Years later, one lesson he taught me would prove to be invaluable as I faced the challenge of painting my own trees in art class. As I struggled to put brush to paper, his inspirational words rang in my head,
“These little trees live in your fan brush and you have to scare them out sometimes.”
So scare I did. That picture still hangs in my room to this very day.
Those were the golden days.
But like all else, good things must eventually come to an end.
I Wanted To Throw My Almighty Easel Off of an Almighty Mountain
The news anchor was making her usual shift from one story to the next. “On a sad note, beloved artist and host of PBS’s The Joy of Painting…”
My ears perked.
I darted to the television and listened intently as she continued her story. “… died in his home today after a long and brave battle with lymphoma. He was 52.”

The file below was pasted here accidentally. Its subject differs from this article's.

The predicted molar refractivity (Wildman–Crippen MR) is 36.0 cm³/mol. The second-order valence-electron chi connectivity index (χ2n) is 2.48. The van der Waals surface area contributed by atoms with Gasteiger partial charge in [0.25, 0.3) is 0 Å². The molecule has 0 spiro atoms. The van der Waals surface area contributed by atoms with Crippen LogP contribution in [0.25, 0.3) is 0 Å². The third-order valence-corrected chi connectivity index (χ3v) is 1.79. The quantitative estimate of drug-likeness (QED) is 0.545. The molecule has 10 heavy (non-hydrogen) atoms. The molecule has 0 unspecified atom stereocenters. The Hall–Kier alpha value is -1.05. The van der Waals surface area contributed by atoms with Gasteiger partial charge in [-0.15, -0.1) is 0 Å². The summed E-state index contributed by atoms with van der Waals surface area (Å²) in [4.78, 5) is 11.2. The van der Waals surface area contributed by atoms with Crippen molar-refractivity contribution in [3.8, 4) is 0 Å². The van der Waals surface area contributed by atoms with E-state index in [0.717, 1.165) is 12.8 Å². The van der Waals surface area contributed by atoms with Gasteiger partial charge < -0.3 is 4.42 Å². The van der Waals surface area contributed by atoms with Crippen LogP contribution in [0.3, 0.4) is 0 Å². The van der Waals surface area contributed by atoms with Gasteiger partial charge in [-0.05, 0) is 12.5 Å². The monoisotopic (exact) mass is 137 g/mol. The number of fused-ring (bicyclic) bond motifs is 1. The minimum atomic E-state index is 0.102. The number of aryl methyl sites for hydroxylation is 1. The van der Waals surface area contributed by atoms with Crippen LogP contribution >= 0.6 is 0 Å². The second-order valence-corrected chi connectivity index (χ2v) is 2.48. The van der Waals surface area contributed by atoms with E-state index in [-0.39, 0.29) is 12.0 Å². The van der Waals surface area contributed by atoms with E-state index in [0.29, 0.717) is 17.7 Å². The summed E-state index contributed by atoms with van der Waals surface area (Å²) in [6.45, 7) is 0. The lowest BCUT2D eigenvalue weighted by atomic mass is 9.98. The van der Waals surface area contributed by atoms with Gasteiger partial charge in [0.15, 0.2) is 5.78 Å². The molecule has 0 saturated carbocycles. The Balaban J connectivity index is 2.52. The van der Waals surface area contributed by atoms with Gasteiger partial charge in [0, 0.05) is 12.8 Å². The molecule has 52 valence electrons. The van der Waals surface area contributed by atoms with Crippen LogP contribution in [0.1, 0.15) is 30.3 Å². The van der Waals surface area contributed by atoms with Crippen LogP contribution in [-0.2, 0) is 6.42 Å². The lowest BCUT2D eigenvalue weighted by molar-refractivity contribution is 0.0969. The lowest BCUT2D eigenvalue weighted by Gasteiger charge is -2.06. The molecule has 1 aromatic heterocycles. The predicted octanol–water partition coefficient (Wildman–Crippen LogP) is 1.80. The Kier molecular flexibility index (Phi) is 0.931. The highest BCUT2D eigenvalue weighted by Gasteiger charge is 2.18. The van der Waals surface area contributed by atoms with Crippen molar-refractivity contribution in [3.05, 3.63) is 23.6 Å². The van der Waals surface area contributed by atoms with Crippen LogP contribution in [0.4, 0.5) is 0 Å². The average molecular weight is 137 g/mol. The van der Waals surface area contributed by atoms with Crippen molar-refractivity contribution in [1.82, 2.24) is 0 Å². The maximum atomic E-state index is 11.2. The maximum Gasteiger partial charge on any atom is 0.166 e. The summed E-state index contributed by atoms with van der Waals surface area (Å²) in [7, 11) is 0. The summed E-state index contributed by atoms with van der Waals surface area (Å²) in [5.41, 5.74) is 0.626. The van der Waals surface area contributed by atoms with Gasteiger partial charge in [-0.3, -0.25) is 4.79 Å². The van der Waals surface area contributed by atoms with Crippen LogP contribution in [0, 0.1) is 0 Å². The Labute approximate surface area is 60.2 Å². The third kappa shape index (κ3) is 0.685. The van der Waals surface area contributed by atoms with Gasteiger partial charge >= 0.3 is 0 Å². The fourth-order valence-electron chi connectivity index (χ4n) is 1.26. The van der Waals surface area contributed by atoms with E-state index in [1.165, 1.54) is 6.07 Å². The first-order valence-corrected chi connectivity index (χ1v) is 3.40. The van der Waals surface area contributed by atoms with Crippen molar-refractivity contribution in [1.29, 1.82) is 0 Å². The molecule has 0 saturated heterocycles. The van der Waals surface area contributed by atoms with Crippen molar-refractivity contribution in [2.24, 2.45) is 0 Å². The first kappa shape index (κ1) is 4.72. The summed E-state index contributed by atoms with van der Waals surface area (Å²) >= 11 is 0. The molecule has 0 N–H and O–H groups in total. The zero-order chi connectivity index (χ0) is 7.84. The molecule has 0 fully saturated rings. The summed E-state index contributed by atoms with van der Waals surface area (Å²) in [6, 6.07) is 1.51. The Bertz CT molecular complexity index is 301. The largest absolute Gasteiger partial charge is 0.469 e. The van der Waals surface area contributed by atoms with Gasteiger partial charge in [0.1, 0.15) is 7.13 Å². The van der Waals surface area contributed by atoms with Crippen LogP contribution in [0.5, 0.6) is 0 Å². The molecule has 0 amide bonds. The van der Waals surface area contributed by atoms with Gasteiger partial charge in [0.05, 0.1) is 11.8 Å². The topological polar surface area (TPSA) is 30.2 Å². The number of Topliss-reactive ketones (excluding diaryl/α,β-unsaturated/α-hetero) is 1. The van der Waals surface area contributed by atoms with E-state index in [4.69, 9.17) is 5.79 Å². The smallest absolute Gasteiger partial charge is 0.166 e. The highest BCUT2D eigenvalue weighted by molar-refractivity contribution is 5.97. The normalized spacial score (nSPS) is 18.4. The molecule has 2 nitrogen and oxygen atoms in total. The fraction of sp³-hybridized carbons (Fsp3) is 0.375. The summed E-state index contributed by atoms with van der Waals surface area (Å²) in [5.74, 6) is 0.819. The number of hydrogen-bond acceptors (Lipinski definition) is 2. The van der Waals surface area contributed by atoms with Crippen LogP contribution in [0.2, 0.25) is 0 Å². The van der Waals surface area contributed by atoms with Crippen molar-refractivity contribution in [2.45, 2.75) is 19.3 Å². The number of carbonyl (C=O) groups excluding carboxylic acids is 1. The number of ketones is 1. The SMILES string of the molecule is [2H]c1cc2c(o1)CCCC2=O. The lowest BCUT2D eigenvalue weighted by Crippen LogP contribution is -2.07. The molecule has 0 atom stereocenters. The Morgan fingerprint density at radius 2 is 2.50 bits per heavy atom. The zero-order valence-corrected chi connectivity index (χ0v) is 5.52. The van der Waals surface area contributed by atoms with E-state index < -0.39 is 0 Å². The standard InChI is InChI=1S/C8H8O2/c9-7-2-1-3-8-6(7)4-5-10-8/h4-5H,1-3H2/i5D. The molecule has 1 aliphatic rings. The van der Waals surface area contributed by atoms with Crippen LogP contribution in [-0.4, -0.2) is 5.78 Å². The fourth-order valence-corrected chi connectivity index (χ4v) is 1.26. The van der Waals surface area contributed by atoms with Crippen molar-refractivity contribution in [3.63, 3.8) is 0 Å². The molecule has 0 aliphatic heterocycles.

My heart sank. I felt like the fat man at the circus. The one who takes a cannon ball right in the gut from point blank range. Only I had no rolls of fat to cushion the blow. The crushing impact deflated my spirit and left me to flail across the room like a popped balloon.
It was July 4, 1995. A day that will be forever remembered by the beloved fans of Bob Ross.
I know we can’t live in the past, I just miss my friend; my TV companion.
We need you Bob, hell I need you Bob. I’m a mess without you. I miss being with you. I miss being near you. I miss your laugh. I miss your scent… I miss your musk. When this all gets sorted out, I think you and me should get an apartment together!
Oh dear lord, listen to me!
I lost my composure. I promised myself I wasn’t going to cry. Be strong, Steve. Just hold it back…